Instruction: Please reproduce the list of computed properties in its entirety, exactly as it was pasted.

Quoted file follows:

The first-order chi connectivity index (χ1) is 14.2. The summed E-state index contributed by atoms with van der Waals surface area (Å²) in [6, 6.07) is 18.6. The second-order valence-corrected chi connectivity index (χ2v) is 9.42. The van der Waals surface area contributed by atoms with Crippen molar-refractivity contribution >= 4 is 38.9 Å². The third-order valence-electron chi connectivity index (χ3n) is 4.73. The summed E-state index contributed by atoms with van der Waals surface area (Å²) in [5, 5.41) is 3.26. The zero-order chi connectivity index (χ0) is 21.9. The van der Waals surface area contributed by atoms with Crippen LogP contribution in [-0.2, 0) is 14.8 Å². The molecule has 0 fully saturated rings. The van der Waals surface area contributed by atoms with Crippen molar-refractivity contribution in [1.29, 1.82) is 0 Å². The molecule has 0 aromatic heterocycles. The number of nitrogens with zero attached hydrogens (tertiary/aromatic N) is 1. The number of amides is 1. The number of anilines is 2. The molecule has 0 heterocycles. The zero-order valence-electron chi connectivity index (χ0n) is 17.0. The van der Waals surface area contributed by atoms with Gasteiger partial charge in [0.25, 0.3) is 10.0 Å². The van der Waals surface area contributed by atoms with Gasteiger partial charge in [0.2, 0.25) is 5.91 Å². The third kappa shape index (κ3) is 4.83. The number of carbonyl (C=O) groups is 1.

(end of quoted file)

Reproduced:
The first-order chi connectivity index (χ1) is 14.2. The summed E-state index contributed by atoms with van der Waals surface area (Å²) in [6, 6.07) is 18.6. The second-order valence-corrected chi connectivity index (χ2v) is 9.42. The van der Waals surface area contributed by atoms with Crippen molar-refractivity contribution >= 4 is 38.9 Å². The third-order valence-electron chi connectivity index (χ3n) is 4.73. The summed E-state index contributed by atoms with van der Waals surface area (Å²) in [5, 5.41) is 3.26. The zero-order chi connectivity index (χ0) is 21.9. The van der Waals surface area contributed by atoms with Crippen LogP contribution in [-0.2, 0) is 14.8 Å². The molecule has 0 fully saturated rings. The van der Waals surface area contributed by atoms with Crippen molar-refractivity contribution in [1.29, 1.82) is 0 Å². The molecule has 0 aromatic heterocycles. The number of nitrogens with zero attached hydrogens (tertiary/aromatic N) is 1. The number of amides is 1. The number of anilines is 2. The molecule has 0 heterocycles. The zero-order valence-electron chi connectivity index (χ0n) is 17.0. The van der Waals surface area contributed by atoms with Gasteiger partial charge in [0.25, 0.3) is 10.0 Å². The van der Waals surface area contributed by atoms with Gasteiger partial charge in [0.2, 0.25) is 5.91 Å². The third kappa shape index (κ3) is 4.83. The number of carbonyl (C=O) groups is 1.